Globals - where to go with these? (newbie sharpener)

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OP you are right. Globals are overpriced shite. Throw them away immediately, they don't even worth to be donated.

On an oposite side, if you like using them thats okay too. Enjoy the ride.
 
OP here.....the plot has certainly thickened since the first few replies! thanks for all the feedback, interesting reading for a newb, although I'm getting further away from the solution, was about to order a couple of shaptons after the first replies, now I haven't a clue what decision to make!! 😂😂
 
I've read the stories about Global around here, but after all those years I was pleasantly surprised on how it sharpened. I didn't encounter the typical burr formation or removal problems I read about. I actually quite liked it, compared to those beaters I normally get from people around me
FWIW, the SG 120 and 220 are so different from the rest of the line that they barely seem to have any relationship to the rest.
 
OP here.....the plot has certainly thickened since the first few replies! thanks for all the feedback, interesting reading for a newb, although I'm getting further away from the solution, was about to order a couple of shaptons after the first replies, now I haven't a clue what decision to make!! 😂😂
Just order the Shapton's (or Venev 👀). Sure, Global's aren't "cool" around here. But they're still decent knives, that can withstand some "abuse".
 
In what way? clogging?
In...all ways. 320 and above are pure white, and very smooth for their grit, which they release reluctantly. I can see nothing that ties those stones to the 120 and 220, which are rough metal-hogging stones that dish and, yes, glaze quickly.
 
In...all ways. 320 and above are pure white, and very smooth for their grit, which they release reluctantly. I can see nothing that ties those stones to the 120 and 220, which are rough metal-hogging stones that dish and, yes, glaze quickly.
I've found the Shapton dressing stone very helpful. Have used it so far only with the SG220 and 320.
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In...all ways. 320 and above are pure white, and very smooth for their grit, which they release reluctantly. I can see nothing that ties those stones to the 120 and 220, which are rough metal-hogging stones that dish and, yes, glaze quickly.
I can understand that in comparison to the coarser 120-220 Glass the #320 and #500 are whiter and more reluctant to grit release.

I just wanted to point out that IME what’s part of the magic of SG500 is very controlled indeed yet quite abundant grit release. No soaking comparisons could be made there, but the SG500 greatest speeds and strengths (like clearing way coarser scratch pattern very well) always seemed to me to rely on a rather easy and steady grit release for a sng.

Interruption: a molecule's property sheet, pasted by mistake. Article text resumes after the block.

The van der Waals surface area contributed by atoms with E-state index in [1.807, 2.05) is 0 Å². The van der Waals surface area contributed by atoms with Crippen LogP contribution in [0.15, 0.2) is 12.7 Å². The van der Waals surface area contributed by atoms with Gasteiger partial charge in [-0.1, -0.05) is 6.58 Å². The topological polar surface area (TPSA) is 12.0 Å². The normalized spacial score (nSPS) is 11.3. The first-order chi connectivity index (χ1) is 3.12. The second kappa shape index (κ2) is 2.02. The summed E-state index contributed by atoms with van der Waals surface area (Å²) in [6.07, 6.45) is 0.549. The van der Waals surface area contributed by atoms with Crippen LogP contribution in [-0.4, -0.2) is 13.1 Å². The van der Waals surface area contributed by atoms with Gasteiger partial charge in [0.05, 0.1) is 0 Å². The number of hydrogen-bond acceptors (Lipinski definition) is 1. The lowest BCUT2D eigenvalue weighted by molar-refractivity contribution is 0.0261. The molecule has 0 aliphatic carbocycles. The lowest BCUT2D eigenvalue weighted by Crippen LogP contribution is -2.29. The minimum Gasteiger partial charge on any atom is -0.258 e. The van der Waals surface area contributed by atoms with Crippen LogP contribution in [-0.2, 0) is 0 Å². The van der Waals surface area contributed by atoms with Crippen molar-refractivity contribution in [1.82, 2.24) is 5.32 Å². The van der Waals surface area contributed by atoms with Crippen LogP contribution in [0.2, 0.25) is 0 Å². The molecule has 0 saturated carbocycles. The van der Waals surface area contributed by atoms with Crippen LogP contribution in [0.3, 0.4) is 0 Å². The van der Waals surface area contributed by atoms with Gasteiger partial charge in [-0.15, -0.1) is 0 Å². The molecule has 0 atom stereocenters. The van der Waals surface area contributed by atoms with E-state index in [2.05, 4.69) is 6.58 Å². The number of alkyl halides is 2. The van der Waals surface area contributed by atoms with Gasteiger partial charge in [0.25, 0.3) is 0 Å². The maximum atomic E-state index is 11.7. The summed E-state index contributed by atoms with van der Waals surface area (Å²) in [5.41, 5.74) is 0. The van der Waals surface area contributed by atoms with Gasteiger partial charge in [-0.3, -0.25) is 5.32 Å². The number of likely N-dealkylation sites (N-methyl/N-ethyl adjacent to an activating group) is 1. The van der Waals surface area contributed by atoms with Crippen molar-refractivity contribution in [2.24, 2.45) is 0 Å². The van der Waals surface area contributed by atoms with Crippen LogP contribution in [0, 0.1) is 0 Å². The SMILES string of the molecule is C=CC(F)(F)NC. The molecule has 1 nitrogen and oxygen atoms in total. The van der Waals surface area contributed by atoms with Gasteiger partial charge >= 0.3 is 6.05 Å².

I could’t be sure if you would still be inclined to agree, or strongly disagree, with my experience of 320 and 500 for their denomination and grit. Nor anyone else for that matter. It is always after all a matter of perpective into specific used.
 
I used the shapton glass 500 as my sole coarse stone for more than a decade in a pro setting. That is how I used up three of them. I rehabbed and thinned and maintained dozens of globals during that time. Along with all manner of other knives from very cheap to top of the line. The SG500 is fast enough to do major repairs on any kind of knife except for super steels. You will dish it a bit and it will take marginally longer than if you went to a 320 stone. But if you are only maintaining a couple of knives at home. Who cares? It will also have shallower scratches that take less time to clean up. And moving a little slower makes it a little less likely you do something counterproductive like sharpening in a frown or exacerbating geometry issues. Globals don't benefit from a lot of thinning. A little behind the edge and slap a new apex on it. They can't support a nail flexing geometry.

Over the last few years I have experimented quite a bit with oil stones. Crystolon and India are great but to me they are a next step after OP figures out why water stones are better than whatever pull through gadget they have been using. SG500 is that stone in my mind. Great driver's Ed vehicle.


To @Rangen's point. I purchased my first fancy bonded/resin not sure diamond stone recently. (Naniwa 600). And I have used it to rehab several globals actually. Globals that I have previously worked on extensively with SG500 over the years. And these knives coincidentally get used a lot with a pull through sharpener and always need some thinning. At least with the Naniwa Diamond I didn't find it faster than the SG500. But it did leave a more usable edge. I wouldn't recommend coarser diamond stones than this to a beginner. Mostly because I haven't tried any and don't really know anything about them.
I'm sorry that I may have not pointed out so clearly my hindrance vs. what one can do with a SG500 with some level of skills and understanding. It is one of the most versatile stone I've ever encountered of any grits.

In my mind though, not one that will specifically suit learning on. The rule of thumb being that the less you have experience, the less strokes needed tend to work towards better results when aiming to learn about primaries and make do with more or less well maintained but often used and "rod" knives, especially mellower SS ones.